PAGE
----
Nepal’s government announced last week a proposal to implement a new foreign aid policy that will consolidate official development assistance through a unified government channel as well as impose a minimum amount from donors.
The new policy — which will focus on an improved international development cooperation with a specific provision of ending direct funding from foreign donors to local and international aid groups — is expected to be introduced and endorsed within the month.
But that provision and the funding threshold has irked local NGOs, which believe the move threatens them and also the people’s welfare.
“There will be a huge negative effect [on NGOs] because most of [their] development funding comes from foreign aid,” Bipin Dangol, program manager at the Environment and Public Health Organization of Nepal, told Devex. “It will have a huge impact in development work and in the government systems, also because of the utilities like road, water supply systems and sanitation facilities has been established with the help of foreign aid. It will ultimately affect the lives of the people.”
He added that cutting direct funding to local and international NGOs also runs the risk of creating more unemployment, as thousands of Nepalis are employed by the NGO community as consultants, program managers and even aid workers. Dangol also said it may bring up lack of sustainability in development work.
“Many development [programs] are coursed through NGOs. If funding will be stopped, then we will not be able to work on the grassroots level, the community level,” Dangol explained.
The proposed new foreign aid policy for Nepal, supposed to replace the existing one implemented in 2001, has been in the pipeline for several years, with the first draft finished in 2008.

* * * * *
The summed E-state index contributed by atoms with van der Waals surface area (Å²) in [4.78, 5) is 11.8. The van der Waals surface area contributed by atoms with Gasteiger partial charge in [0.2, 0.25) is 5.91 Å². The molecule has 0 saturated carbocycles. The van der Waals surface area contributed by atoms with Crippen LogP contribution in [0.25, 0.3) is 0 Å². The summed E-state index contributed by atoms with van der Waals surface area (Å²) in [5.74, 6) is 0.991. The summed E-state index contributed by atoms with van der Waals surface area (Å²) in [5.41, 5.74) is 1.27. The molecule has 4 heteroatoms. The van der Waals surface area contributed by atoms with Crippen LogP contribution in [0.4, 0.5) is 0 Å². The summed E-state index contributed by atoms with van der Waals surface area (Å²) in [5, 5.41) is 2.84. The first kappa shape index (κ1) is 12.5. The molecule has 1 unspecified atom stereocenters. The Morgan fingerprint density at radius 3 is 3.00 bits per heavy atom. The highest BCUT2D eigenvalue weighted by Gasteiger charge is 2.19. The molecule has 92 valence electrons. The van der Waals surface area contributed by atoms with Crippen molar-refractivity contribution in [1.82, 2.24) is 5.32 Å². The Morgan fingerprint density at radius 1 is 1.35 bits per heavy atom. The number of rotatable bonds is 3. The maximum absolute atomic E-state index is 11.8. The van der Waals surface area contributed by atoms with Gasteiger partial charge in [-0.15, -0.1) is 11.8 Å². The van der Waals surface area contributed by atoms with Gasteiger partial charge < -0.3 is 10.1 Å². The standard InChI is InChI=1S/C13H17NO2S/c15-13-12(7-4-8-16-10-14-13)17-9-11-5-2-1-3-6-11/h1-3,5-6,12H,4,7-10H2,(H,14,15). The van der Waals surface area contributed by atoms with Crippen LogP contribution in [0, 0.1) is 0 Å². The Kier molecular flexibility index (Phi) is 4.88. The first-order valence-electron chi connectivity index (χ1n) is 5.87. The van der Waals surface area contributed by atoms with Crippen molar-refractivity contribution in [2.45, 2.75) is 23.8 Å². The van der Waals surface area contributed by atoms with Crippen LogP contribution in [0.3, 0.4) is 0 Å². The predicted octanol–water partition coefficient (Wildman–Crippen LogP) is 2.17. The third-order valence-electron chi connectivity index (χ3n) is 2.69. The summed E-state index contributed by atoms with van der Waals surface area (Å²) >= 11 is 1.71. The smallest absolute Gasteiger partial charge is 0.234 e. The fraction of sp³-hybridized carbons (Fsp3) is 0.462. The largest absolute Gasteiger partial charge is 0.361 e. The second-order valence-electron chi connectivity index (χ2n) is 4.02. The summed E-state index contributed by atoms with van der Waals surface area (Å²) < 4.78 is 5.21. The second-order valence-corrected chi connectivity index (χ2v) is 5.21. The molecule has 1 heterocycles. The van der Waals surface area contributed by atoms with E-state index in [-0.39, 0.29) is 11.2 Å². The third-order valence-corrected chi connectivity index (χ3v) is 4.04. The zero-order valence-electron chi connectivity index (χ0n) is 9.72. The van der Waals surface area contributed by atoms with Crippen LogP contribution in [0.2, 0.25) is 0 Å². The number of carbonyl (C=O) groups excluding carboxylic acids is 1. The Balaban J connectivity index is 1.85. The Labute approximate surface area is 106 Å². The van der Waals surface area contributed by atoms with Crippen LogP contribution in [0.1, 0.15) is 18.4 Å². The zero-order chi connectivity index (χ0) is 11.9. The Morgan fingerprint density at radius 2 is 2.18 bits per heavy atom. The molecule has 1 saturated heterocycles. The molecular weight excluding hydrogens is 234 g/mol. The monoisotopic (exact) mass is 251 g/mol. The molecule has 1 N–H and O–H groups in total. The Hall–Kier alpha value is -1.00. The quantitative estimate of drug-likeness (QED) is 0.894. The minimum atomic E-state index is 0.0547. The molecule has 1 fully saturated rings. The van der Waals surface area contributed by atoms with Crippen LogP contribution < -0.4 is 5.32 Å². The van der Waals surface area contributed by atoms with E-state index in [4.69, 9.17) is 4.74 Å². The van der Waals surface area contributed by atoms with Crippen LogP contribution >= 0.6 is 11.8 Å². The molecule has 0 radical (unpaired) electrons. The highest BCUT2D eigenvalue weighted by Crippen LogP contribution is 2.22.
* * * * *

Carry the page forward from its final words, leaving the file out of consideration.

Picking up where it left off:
The proposal hopes to address the existing ineffectiveness dilemma that has plagued foreign aid in Nepal for years. The government complains that in the past, international donors would just throw money at NGOs without informing the authorities of any details about the programs or lack of priority alignment. Now it wants to own the development process from the aid it receives and oversee how the money is being spent.
The Nepali government insists that foreign funding will not technically be gone, although donors will just have to notify — and to an extent course their donations through — the government.
Dangol doesn’t see that as a good solution to make foreign aid more effective.
“If the whole [foreign] funding will go through the government, with NGOs securing the money from the government, it will be a very bureaucratic and long process because it usually takes a lot of process in securing funding from the government,” he noted, pointing out however that just monitoring would be positive.
Sustainability and ending aid dependency
Another salient feature of the proposal is the focus on reducing the country’s dependency on aid in the long-run by focusing ODA on sustainable programs and measures like revenue mobilization capacity, trade and investment.
The country’s finance ministry notes it wants to make Nepal less reliant on outside help, but not completely independent from it because “total exit from aid is not possible in this globally interdependent society.”
Dangol agreed, saying that a country should not be entirely dependent on foreign aid forever, but should work on making itself sustainable and stable, both in the economic and political context.
“When the situation of a country is stable, then it needs a very minimum amount of foreign aid,” he explained. “But if the political situation is unstable then foreign aid should be increased because during that time, there is a greater need for aid in development works.”
Local ownership is now a buzzword among the aid community — do you think what Nepal wants to do will become the trend for other developing nations traditionally dependent on ODA? Please let us know your thoughts by leaving us a comment below, joining our LinkedIn discussion or sending an email to firstname.lastname@example.org.
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